Media in the times of yellow journalism: How Sahara India is changing the tide

Media in the times of yellow journalism: How Sahara India is changing the tide


Indian media has had its own share of notoriety when it comes to sensationalising news. Termed as ‘yellow journalism’ in the global media circles, the practice is prevalent not only in India, but in several other countries around the world.

Yellow journalism can turn out to be utterly dangerous in perilous times, especially in a country like ours where different communities co-exist but are always on the edge. Falsehood in name of news, as well as printed reports with unverified facts are accessories to hatemongering.

Addressing this issue, Sahara India, through its various media verticals, has taken a step forward towards making journalism cleaner and more transparent. What started as a column in Sahara India’s newspaper, Rashtriya Sahara, has taken a greater form recently.

Sahara India’s news channel, Sahara Samay, recently launched a unique program named Hastakshep. The show brings the burning issues of the nation into public notice, but without sensationalizing them or creating news stories based on hearsay.

Upon its start, Hastakshep received a great response from the audience, for whom the show provided a welcome respite from the rampant yellow journalism. Many viewers have praised Sahara India for bringing something different and transparent on to their television sets.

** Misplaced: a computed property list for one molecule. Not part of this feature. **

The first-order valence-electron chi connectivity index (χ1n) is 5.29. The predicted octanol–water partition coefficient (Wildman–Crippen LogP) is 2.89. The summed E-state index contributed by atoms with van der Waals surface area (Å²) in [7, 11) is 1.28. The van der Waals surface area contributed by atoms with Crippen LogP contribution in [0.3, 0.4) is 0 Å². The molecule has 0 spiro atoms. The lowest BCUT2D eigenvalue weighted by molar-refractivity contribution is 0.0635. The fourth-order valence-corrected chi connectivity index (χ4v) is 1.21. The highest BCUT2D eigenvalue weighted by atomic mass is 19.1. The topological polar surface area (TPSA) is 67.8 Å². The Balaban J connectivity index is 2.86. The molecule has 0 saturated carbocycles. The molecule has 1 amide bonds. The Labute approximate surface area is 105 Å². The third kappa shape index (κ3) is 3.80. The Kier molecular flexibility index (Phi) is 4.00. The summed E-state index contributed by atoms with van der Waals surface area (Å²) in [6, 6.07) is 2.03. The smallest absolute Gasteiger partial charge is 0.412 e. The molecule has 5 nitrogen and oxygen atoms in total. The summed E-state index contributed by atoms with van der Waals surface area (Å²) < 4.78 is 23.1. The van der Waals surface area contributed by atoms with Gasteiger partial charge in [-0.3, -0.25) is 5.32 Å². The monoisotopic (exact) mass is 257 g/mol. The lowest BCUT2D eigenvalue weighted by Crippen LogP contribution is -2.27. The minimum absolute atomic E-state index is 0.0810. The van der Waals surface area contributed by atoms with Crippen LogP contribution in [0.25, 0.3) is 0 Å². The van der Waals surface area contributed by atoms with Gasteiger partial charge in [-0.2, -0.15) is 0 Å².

Explaining the idea behind starting the show, CEO and Editor-in-chief of Sahara News Network said during News Next 2020 conference, “Media has the power to influence society in both a positive and negative way, but it is important to find a balance between the two.”

He also emphasized upon the extent to which yellow journalism can harm the global community, by recounting the example of William Randolph Hearst, whose fabricated story about Spain kidnapping a Cuban girl created a war-like situation between Cuba and Spain.

Today, the media holds enormous power to make or break things globally. It can turn a pauper into a starlet, just like it can turn a mighty business maven into the most-hated person on the planet. What media needs, however, is to put this power into good use, rather than using it to create divisions. Sahara India’s new program is a great example of how the tide can be changed through baby steps.

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